Globalization and hybridization in cultural production : a tale of two films

Georgette WANG, Yueh Yu, Emilie YEH

Research output: Book Chapters | Papers in Conference ProceedingsBook ChapterResearchpeer-review

3 Citations (Scopus)

Abstract

The concept of hybridization falls short of acknowledging structural inequalities, and has allegedly become a neocolonial discourse that is complicit with transnational capitalism. In 2001, a Chinese-language martial arts film became the highest grossing foreign-language film in the history of Hollywood. This chapter argues that globalization and hybridization have become ever more intertwined and multivalent, and are far from being a one-way flow of capital, talent and ideas. Compatibility of rank and social hierarchy was probably the main consideration for all marriages in feudal China. The multi-layered writing comprises the work of Chinese-language scriptwriters Wang Hui-ling and Tsai Kuo-jong, Ang Lee’s own translation, James Schamus’s rewrite and overwrite, and Lee’s rewrite, and colloquial expressions, literary language, classical, provincial and Western and Chinese language.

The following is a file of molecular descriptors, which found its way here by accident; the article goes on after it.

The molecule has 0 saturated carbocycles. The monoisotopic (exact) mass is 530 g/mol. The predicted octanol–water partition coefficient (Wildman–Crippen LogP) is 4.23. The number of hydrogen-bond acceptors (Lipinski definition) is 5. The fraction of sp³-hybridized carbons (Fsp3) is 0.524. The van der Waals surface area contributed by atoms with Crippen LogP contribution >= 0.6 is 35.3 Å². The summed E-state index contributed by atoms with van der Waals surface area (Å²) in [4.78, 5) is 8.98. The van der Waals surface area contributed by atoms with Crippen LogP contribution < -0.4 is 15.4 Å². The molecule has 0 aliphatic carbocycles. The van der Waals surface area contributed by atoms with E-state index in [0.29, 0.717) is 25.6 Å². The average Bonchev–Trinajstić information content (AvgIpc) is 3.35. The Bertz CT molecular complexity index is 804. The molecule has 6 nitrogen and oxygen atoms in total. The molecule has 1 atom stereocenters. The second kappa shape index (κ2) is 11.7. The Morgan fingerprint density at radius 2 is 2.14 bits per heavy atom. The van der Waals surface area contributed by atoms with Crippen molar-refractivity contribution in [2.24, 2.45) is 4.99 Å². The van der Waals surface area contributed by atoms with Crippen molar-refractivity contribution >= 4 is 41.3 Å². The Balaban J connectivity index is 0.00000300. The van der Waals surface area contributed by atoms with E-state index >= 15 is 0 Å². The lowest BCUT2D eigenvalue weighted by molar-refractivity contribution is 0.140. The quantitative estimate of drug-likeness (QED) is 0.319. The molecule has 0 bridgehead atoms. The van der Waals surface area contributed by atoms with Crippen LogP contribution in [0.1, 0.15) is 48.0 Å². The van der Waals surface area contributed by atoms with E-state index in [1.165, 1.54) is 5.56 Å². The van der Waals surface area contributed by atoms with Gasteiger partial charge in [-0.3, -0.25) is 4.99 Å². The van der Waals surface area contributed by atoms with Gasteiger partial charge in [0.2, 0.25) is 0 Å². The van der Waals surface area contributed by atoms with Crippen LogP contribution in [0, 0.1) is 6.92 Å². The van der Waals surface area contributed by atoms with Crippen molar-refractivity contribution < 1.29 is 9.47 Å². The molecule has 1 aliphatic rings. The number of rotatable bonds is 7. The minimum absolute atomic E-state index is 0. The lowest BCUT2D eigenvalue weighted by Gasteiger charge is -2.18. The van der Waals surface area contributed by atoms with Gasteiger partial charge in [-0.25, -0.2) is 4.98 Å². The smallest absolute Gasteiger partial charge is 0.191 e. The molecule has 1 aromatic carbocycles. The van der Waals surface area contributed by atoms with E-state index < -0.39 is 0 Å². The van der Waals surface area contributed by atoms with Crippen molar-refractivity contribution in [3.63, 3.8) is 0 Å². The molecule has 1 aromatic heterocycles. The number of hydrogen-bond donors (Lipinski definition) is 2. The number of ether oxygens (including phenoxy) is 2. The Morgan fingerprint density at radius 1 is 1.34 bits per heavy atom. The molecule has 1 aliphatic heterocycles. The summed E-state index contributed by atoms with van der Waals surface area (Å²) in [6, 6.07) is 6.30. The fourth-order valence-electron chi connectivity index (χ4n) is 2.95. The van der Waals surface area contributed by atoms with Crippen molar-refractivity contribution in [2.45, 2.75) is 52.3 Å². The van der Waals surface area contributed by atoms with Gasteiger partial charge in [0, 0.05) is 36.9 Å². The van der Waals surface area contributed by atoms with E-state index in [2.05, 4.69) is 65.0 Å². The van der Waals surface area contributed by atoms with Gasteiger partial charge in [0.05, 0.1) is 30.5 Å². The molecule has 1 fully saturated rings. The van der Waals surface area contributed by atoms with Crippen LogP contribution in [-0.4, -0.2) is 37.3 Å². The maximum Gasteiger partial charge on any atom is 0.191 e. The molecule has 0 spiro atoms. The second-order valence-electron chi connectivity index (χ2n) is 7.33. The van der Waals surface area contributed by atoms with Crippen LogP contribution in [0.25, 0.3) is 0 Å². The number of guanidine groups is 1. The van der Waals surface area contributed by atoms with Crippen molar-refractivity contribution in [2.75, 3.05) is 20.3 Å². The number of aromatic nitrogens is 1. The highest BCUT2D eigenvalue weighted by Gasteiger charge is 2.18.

Original languageEnglish
Title of host publicationEast-west identities : globalization, localization, and hybridization
PublisherBrill
Pages77-98
Number of pages22
ISBN (Print)9789004151697
DOIs
Publication statusPublished - 1 Jan 2007
Externally publishedYes

Keywords

  • Chinese Language
  • Globalization
  • Hybridization
  • Neocolonial Discourse
  • Social Hierarchy
  • Transnational Capitalism

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